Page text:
Summary: Increasing lamin B1 levels in aging mice resulted in neural stem cell division and an increase in the number of new neurons.
Source: University of Zurich
The stem cells in our brain generate new neurons throughout life, for example in the hippocampus. This region of the brain plays a key role for a range of memory processes. With increasing age, and in patients suffering from Alzheimer’s disease, the hippocampus’ ability to create new neurons declines steadily – and with it, its memory functions.
Distribution of age-dependent cell damage
A study conducted by the research group of Sebastian Jessberger, a professor at the Brain Research Institute of the University of Zurich, shows how the formation of new neurons is impaired with advancing age. Protein structures in the nuclei of neural stem cells make sure that harmful proteins accumulating over time are unevenly distributed onto the two daughter cells during cell division.
This seems to be an important part of the cells’ ability to proliferate over a long time in order to maintain the supply of neurons. With advancing age, however, the amounts of nucleic proteins change, resulting in defective distribution of harmful proteins between the two daughter cells. This results in a decrease in the numbers of newly generated neurons in the brains of older mice.
The central element in this process is a nuclear protein called lamin B1, the levels of which decrease as people age. When the researchers increased lamin B1 levels in experiments in aging mice, stem cell division improved and the number of new neurons grew.
“As we get older, stem cells throughout the body gradually lose their ability to proliferate. Using genetic engineering and cutting-edge microscope technology, we were able to identify a mechanism that is associated with this process,” says doctoral candidate and first author Khadeesh bin Imtiaz.
Halting the aging process of stem cells
The research is part of several ongoing projects aiming to reactivate aging stem cells. The ability to regenerate damaged tissue generally declines with age, thus affecting almost all types of stem cells in the body. “While our study was limited to brain stem cells, similar mechanisms are likely to play a key role when it comes to the aging process of other stem cells,” says Sebastian Jessberger.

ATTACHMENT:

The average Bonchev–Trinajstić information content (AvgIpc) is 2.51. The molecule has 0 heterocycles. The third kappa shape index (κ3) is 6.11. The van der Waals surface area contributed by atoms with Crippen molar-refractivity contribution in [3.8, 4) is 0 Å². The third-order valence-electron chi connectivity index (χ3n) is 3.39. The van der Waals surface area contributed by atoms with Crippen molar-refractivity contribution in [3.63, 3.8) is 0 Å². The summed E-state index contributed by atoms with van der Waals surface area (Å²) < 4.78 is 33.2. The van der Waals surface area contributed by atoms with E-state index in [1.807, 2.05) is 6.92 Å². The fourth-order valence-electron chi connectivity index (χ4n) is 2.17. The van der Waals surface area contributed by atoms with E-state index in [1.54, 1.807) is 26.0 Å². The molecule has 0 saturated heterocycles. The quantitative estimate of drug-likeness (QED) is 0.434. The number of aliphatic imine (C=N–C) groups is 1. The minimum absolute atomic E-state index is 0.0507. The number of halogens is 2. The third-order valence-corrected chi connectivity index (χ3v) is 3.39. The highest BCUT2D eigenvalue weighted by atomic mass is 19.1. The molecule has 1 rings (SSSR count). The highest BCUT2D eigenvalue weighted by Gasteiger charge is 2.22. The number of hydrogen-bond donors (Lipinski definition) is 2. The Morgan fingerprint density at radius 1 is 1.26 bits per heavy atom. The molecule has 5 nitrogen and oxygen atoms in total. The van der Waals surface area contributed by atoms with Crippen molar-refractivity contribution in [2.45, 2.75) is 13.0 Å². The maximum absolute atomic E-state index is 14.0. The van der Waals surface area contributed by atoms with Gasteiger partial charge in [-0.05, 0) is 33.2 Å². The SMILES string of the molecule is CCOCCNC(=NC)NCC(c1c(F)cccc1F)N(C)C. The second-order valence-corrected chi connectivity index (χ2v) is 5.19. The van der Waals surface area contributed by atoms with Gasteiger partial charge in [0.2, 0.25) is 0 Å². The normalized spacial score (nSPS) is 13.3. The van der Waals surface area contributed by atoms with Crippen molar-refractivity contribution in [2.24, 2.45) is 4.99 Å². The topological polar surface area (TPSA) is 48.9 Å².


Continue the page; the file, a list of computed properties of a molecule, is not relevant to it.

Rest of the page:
These latest findings are an important step towards exploring age-dependent changes in the behavior of stem cells. “We now know that we can reactivate aging stem cells in the brain. Our hope is that these findings will one day help increase levels of neurogenesis, for example in older people or those suffering from degenerative diseases such as Alzheimer’s. Even if this may still be many years in the future,” says Jessberger.
About this neuroscience research news
Source: University of Zurich Contact: Sebastian Jessberger – University of Zurich Image: The image is credited to Khadeesh bin Imtiaz, University of Zurich
Neural stem cells (NSCs) generate neurons throughout life in the hippocampal dentate gyrus. With advancing age, levels of neurogenesis sharply drop, which has been associated with a decline in hippocampal memory function. However, cell-intrinsic mechanisms mediating age-related changes in NSC activity remain largely unknown.
Here, we show that the nuclear lamina protein laminB1 (LB1) is downregulated with age in mouse hippocampal NSCs, whereas protein levels of SUN-domain containing protein 1 (SUN1), previously implicated in Hutchinson-Gilford progeria syndrome (HGPS), increase. Balancing the levels of LB1 and SUN1 in aged NSCs restores the strength of the endoplasmic reticulum diffusion barrier that is associated with segregation of aging factors in proliferating NSCs. Virus-based restoration of LB1 expression in aged NSCs enhances stem cell activity in vitro and increases progenitor cell proliferation and neurogenesis in vivo.
Thus, we here identify a mechanism that mediates age-related decline of neurogenesis in the mammalian hippocampus.